Adverse Weather

Living on a Hebridean Island off the West Coast of Scotland the phrase “adverse weather’ has threatening connotations. The ferry may be may be liable to disruption, delay or cancellation. With only one sailing a day scheduled in the summer timetable, and five sailings a week in the winter timetable, the ferry service is vital. It is our only link to the Mainland road system. No ferry can also mean a loss of bookings on public transport and as a result incurring perhaps hotel charges and costly buy on demand rail tickets. Yet, the joy of living in such a community more than makes up for the inconvenience – even when the shops run out of milk and bread.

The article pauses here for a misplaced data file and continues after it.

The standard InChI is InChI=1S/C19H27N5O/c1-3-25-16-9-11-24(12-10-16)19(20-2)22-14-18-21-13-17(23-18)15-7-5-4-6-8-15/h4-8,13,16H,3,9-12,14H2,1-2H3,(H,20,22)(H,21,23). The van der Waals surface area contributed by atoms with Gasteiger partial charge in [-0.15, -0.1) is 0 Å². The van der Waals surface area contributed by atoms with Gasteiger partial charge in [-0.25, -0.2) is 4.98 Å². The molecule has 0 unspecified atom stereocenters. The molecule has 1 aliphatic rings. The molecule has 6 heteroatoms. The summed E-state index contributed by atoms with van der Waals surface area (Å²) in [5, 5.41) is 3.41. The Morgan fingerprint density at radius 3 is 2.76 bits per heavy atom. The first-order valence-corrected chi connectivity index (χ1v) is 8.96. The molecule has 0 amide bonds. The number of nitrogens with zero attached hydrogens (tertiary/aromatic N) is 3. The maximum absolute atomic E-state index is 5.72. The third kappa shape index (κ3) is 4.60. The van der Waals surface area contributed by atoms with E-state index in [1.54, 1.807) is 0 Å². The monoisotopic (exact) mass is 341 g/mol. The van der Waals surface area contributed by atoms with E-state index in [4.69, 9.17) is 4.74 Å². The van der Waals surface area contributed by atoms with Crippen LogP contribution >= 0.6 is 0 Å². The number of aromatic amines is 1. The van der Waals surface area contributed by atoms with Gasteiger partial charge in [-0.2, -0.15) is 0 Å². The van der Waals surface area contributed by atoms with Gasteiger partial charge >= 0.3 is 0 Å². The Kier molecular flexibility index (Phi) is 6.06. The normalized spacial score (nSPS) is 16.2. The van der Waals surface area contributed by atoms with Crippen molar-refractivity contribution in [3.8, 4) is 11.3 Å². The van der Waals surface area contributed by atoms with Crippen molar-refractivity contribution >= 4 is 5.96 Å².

The final direct ferry sailing between Tiree and Barra was cancelled last Thursday.  Sunday’s sailing between Tiree, Coll and Oban, the last sailing under the summer timetable was likewise cancelled. This morning’s sailing, the first under the winter timetable, was cancelled.  In the last five days three return sailings have been cancelled – the reason being ‘adverse weather’. This morning’s 5:45am sailing never even left port.

Stormy Sea and Skies
Stormy Sea and Skies

The compensation today for today’s adverse weather and sea conditions was another great sunrise accompanied by stormy seas and sky. A real bonus was our stranded guest electing to make use of the dry weather to paint our fence. Thanks!

Wild Water
Wild Water

Whether living on the Mainland or a Hebridean Island,
the Christian has this confidence,
‘We know that in all things God works for the good of those who love him.’
From Paul’s letter to the Christians in first century Rome.
Not everything is good or even for my good.
But God works in everything for my ultimate good.